first quarter of 2009 will further facilitate these investments.
After a time lag of two to three quarters, the expansive
macroeconomic policies will push the economy to rebound. Hence, we
are relatively optimistic that China’s GDP growth might reach 8% in 2009.
However, the countermeasures the Chinese government has adopted so far might
not ensure sustainable economic growth and could entail some new
risks. First, China should transform its growth model from
export-driven to domestic demand-driven in order to sustain long-term
economic growth, which means that the government should try to
increase household consumption. However, the fiscal resources to
increase household income and provide social welfare are very
limited. Secondly, too many resources have been allocated to
infrastructure and property investments, and there is a potential
risk underlying them. As for infrastructure, there is already an
over-investment and excess capacity in certain fields, such as
motorways and hydroelectric power stations; in property investment
there are still obvious price bubbles in many coastal cities. A surge
in investments might aggravate resource misallocation and property
price bubbles. Third, the huge amount of banking loans granted from
the fourth quarter of 2008 to the first quarter of 2009 might trigger
a new surge in non-performing loans (NPLs) on the balance sheets of
China’s commercial banks, and NPLs will eventually become a
fiscal burden. Fourth, the PBoC has done little to diversify its
foreign exchange portfolio from US treasury bonds and agency bonds,
although these assets are becoming increasingly dangerous in the mid-term and long-term.
The Right Path: Speeding up Structural Adjustments
The global financial crisis is both a tough challenge and a precious
opportunity for China. Although the crisis is affecting China’s
exports, employment and foreign exchange reserves, it is also
generating external pressure for China to carry out structural
adjustments and providing a window of opportunity to expand overseas
investment. The Chinese government should fully utilise this
opportunity not only to sustain short-term economic growth but also to achieve long-term strategic objectives.
To stimulate short-term economic growth and to speed up structural
reforms, China should make increasing household consumption its top
priority. The most effective way to boost consumption is to increase
household income. Since the mid-1990s, the proportion of household
income in national income has been declining, while the proportion of
government and corporate income in national income has been rising.
This is the root cause of China’s low consumption. Therefore,
the idea is to increase the proportion of household income in
national income. On the one hand, the Chinese government should cut
personal income tax. On the other hand, it should urge state-owned
enterprises to disburse dividends to its major share-holder, central
or provincial government, in order to then increase unilateral
transfers from government to households. Moreover, the Chinese
government should employ more fiscal resources to provide social
welfare, such as education, heath care and social safety nets, which
could significantly reduce the uncertainties in household expectations about future income and expenditure.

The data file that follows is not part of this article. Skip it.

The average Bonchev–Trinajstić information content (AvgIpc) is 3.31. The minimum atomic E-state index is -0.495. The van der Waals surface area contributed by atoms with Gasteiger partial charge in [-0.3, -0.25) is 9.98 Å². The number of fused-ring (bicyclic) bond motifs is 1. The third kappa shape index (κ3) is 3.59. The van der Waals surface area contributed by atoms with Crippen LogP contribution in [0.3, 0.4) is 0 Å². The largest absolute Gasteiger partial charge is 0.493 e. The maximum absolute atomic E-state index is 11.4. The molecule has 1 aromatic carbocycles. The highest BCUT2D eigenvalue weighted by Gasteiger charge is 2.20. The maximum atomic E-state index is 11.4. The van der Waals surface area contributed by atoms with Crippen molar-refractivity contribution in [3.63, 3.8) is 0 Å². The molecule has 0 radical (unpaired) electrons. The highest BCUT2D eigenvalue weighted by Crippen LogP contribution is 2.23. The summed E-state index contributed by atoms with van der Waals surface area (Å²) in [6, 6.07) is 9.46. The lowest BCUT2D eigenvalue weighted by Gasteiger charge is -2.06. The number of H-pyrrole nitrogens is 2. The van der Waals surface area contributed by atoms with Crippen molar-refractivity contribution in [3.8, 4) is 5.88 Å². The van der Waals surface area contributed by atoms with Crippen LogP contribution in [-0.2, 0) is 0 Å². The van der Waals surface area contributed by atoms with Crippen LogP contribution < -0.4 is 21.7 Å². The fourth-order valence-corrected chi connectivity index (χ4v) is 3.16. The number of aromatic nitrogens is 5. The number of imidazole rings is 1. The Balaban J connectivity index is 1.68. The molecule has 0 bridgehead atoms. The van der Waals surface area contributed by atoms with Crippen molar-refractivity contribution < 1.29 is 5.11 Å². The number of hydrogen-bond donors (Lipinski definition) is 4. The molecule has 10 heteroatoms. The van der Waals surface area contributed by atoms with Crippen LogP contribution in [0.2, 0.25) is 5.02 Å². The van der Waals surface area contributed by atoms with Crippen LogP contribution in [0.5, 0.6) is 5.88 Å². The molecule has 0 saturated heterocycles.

To mitigate the pressure of unemployment, the Chinese government should
not over-rely on maintaining export growth, because declining
external demand and soaring protectionist pressures will weaken any
measure by which exports are stimulated. Alternatively, China should
promote employment by opening up and developing the service sector.
The latter is labour intensive, just like the export sector.
Therefore, the service sector has a great potential to absorb
unskilled workers released from the export sector. To boost
investments in the service sector, the Chinese government should
first break up the monopolies of state-owned enterprises in such
fields as finance, education, medical care, telecommunication and
transport and open these activities to private capital. Secondly, the
Chinese government should increase the flexibility of the RMB’s
exchange rate mechanism, because an undervalued real exchange rate
will tend to exacerbate the resource misallocation between the
tradable and non-tradable sectors, ie, too many resources will flow into the tradable sector.
The Chinese government should speed up the diversification of its foreign
exchange reserves exploiting the window of opportunity thrown open by
the global financial crisis. First, the PBoC should stop buying US
treasury bonds unconditionally. The Chinese government needs the US
government to provide some sort of guarantee on the market value of
US treasury bonds. For instance, the PBoC should henceforth only buy
TIPs. Another example is that the Chinese government could require
the US to issue convertible treasury bonds, giving creditors an
option to transfer the bonds into shares of US commercial banks held
by the US government, with the strike price not being much above the
price the US government paid to previously purchase the shares.
Secondly, a large proportion of China’s foreign exchange
reserves should be invested in the energy and commodity markets and
the global stock markets, because their valuations are far more
reasonable now than hitherto. Especially, investing in the energy and
commodity markets now will help the Chinese economy to hedge the risk
of price hikes in the future. Third, China should adopt some
innovative financing mechanisms to combine providing assistance with
the RMB’s internationalisation. For example, China could agree
with foreign countries to issue RMB-denominated treasury bonds
(‘Panda Bonds’) on the Chinese domestic market, with
foreign countries then using the RMB to purchase US dollars from the
PBoC. The proposed ‘Panda Bonds’ can not only provide
foreign countries with necessary funding but also strengthen the
status of the RMB as an international currency. Moreover, they could
provide new incentives for China to develop a RMB forward exchange-rate market.
Deputy Director of the International Finance Division, Institute of World
Economics and Politics, Chinese Academy of Social Science, Beijing